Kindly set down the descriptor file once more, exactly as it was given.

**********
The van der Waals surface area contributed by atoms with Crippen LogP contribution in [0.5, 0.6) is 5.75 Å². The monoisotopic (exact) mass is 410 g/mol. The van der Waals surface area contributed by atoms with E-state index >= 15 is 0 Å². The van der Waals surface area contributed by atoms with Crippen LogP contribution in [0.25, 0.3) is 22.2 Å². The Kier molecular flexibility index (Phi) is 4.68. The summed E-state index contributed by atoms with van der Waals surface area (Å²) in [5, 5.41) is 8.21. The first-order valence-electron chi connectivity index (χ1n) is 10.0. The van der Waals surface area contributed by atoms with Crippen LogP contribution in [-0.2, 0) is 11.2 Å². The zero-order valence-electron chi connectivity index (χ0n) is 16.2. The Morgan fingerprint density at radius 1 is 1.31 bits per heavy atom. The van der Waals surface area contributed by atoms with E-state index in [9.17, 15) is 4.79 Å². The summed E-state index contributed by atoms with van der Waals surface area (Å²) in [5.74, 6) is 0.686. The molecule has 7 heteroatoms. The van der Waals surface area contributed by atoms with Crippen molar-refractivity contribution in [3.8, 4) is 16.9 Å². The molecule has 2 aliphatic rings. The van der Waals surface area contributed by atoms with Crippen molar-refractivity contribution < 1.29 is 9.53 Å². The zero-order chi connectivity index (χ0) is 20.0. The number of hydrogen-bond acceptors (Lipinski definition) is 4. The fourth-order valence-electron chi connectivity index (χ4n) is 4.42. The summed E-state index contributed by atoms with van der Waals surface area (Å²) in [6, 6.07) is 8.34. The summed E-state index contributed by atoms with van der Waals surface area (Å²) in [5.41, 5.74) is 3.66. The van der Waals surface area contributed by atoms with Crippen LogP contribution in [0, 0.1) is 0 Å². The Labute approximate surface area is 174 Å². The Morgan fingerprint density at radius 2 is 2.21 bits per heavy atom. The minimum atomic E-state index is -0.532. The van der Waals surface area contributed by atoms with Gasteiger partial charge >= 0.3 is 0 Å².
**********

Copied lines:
The van der Waals surface area contributed by atoms with Crippen LogP contribution in [0.5, 0.6) is 5.75 Å². The monoisotopic (exact) mass is 410 g/mol. The van der Waals surface area contributed by atoms with E-state index >= 15 is 0 Å². The van der Waals surface area contributed by atoms with Crippen LogP contribution in [0.25, 0.3) is 22.2 Å². The Kier molecular flexibility index (Phi) is 4.68. The summed E-state index contributed by atoms with van der Waals surface area (Å²) in [5, 5.41) is 8.21. The first-order valence-electron chi connectivity index (χ1n) is 10.0. The van der Waals surface area contributed by atoms with Crippen LogP contribution in [-0.2, 0) is 11.2 Å². The zero-order valence-electron chi connectivity index (χ0n) is 16.2. The Morgan fingerprint density at radius 1 is 1.31 bits per heavy atom. The van der Waals surface area contributed by atoms with E-state index in [9.17, 15) is 4.79 Å². The summed E-state index contributed by atoms with van der Waals surface area (Å²) in [5.74, 6) is 0.686. The molecule has 7 heteroatoms. The van der Waals surface area contributed by atoms with Crippen molar-refractivity contribution in [3.8, 4) is 16.9 Å². The molecule has 2 aliphatic rings. The van der Waals surface area contributed by atoms with Crippen molar-refractivity contribution < 1.29 is 9.53 Å². The zero-order chi connectivity index (χ0) is 20.0. The number of hydrogen-bond acceptors (Lipinski definition) is 4. The fourth-order valence-electron chi connectivity index (χ4n) is 4.42. The summed E-state index contributed by atoms with van der Waals surface area (Å²) in [6, 6.07) is 8.34. The summed E-state index contributed by atoms with van der Waals surface area (Å²) in [5.41, 5.74) is 3.66. The van der Waals surface area contributed by atoms with Crippen LogP contribution in [0, 0.1) is 0 Å². The Labute approximate surface area is 174 Å². The Morgan fingerprint density at radius 2 is 2.21 bits per heavy atom. The minimum atomic E-state index is -0.532. The van der Waals surface area contributed by atoms with Gasteiger partial charge >= 0.3 is 0 Å².